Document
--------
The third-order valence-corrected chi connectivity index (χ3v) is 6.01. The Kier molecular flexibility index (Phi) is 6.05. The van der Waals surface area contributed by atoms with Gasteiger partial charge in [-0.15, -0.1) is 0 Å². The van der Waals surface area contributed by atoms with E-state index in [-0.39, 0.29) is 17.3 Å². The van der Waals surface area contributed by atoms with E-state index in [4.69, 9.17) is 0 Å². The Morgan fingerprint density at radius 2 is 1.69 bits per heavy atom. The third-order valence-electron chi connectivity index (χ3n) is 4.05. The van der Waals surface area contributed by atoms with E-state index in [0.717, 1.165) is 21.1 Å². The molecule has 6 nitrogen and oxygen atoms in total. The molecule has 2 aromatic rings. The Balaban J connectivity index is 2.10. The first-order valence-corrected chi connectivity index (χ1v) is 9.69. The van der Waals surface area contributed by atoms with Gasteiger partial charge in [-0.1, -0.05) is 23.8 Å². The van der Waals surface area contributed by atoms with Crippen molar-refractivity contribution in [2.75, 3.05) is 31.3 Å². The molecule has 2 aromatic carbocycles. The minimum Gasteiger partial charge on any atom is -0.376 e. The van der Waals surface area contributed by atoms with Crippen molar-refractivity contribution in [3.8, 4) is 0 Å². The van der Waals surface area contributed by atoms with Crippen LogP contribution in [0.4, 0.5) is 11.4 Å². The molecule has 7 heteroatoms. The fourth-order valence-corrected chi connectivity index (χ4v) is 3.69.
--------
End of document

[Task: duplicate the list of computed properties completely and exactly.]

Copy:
The third-order valence-corrected chi connectivity index (χ3v) is 6.01. The Kier molecular flexibility index (Phi) is 6.05. The van der Waals surface area contributed by atoms with Gasteiger partial charge in [-0.15, -0.1) is 0 Å². The van der Waals surface area contributed by atoms with E-state index in [-0.39, 0.29) is 17.3 Å². The van der Waals surface area contributed by atoms with E-state index in [4.69, 9.17) is 0 Å². The Morgan fingerprint density at radius 2 is 1.69 bits per heavy atom. The third-order valence-electron chi connectivity index (χ3n) is 4.05. The van der Waals surface area contributed by atoms with E-state index in [0.717, 1.165) is 21.1 Å². The molecule has 6 nitrogen and oxygen atoms in total. The molecule has 2 aromatic rings. The Balaban J connectivity index is 2.10. The first-order valence-corrected chi connectivity index (χ1v) is 9.69. The van der Waals surface area contributed by atoms with Gasteiger partial charge in [-0.1, -0.05) is 23.8 Å². The van der Waals surface area contributed by atoms with Crippen molar-refractivity contribution in [2.75, 3.05) is 31.3 Å². The molecule has 2 aromatic carbocycles. The minimum Gasteiger partial charge on any atom is -0.376 e. The van der Waals surface area contributed by atoms with Crippen molar-refractivity contribution in [3.8, 4) is 0 Å². The van der Waals surface area contributed by atoms with Crippen LogP contribution in [0.4, 0.5) is 11.4 Å². The molecule has 7 heteroatoms. The fourth-order valence-corrected chi connectivity index (χ4v) is 3.69.